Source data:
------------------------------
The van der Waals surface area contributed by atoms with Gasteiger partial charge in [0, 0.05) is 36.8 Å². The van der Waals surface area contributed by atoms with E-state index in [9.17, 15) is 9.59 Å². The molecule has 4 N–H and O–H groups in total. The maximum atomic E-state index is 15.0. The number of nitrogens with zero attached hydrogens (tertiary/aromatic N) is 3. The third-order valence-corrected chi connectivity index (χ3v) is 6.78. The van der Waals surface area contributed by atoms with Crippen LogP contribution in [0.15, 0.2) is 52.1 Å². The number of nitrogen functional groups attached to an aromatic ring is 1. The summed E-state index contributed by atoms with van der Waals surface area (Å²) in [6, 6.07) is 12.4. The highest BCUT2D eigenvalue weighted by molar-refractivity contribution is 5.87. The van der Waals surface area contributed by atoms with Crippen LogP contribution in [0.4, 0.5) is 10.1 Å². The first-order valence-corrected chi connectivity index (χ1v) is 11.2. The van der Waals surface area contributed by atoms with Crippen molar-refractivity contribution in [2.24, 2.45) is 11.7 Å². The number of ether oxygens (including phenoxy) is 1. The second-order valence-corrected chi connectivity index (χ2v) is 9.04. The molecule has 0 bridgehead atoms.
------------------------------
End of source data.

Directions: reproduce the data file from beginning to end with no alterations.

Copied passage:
The van der Waals surface area contributed by atoms with Gasteiger partial charge in [0, 0.05) is 36.8 Å². The van der Waals surface area contributed by atoms with E-state index in [9.17, 15) is 9.59 Å². The molecule has 4 N–H and O–H groups in total. The maximum atomic E-state index is 15.0. The number of nitrogens with zero attached hydrogens (tertiary/aromatic N) is 3. The third-order valence-corrected chi connectivity index (χ3v) is 6.78. The van der Waals surface area contributed by atoms with Crippen LogP contribution in [0.15, 0.2) is 52.1 Å². The number of nitrogen functional groups attached to an aromatic ring is 1. The summed E-state index contributed by atoms with van der Waals surface area (Å²) in [6, 6.07) is 12.4. The highest BCUT2D eigenvalue weighted by molar-refractivity contribution is 5.87. The van der Waals surface area contributed by atoms with Crippen LogP contribution in [0.4, 0.5) is 10.1 Å². The first-order valence-corrected chi connectivity index (χ1v) is 11.2. The van der Waals surface area contributed by atoms with Crippen molar-refractivity contribution in [2.24, 2.45) is 11.7 Å². The number of ether oxygens (including phenoxy) is 1. The second-order valence-corrected chi connectivity index (χ2v) is 9.04. The molecule has 0 bridgehead atoms.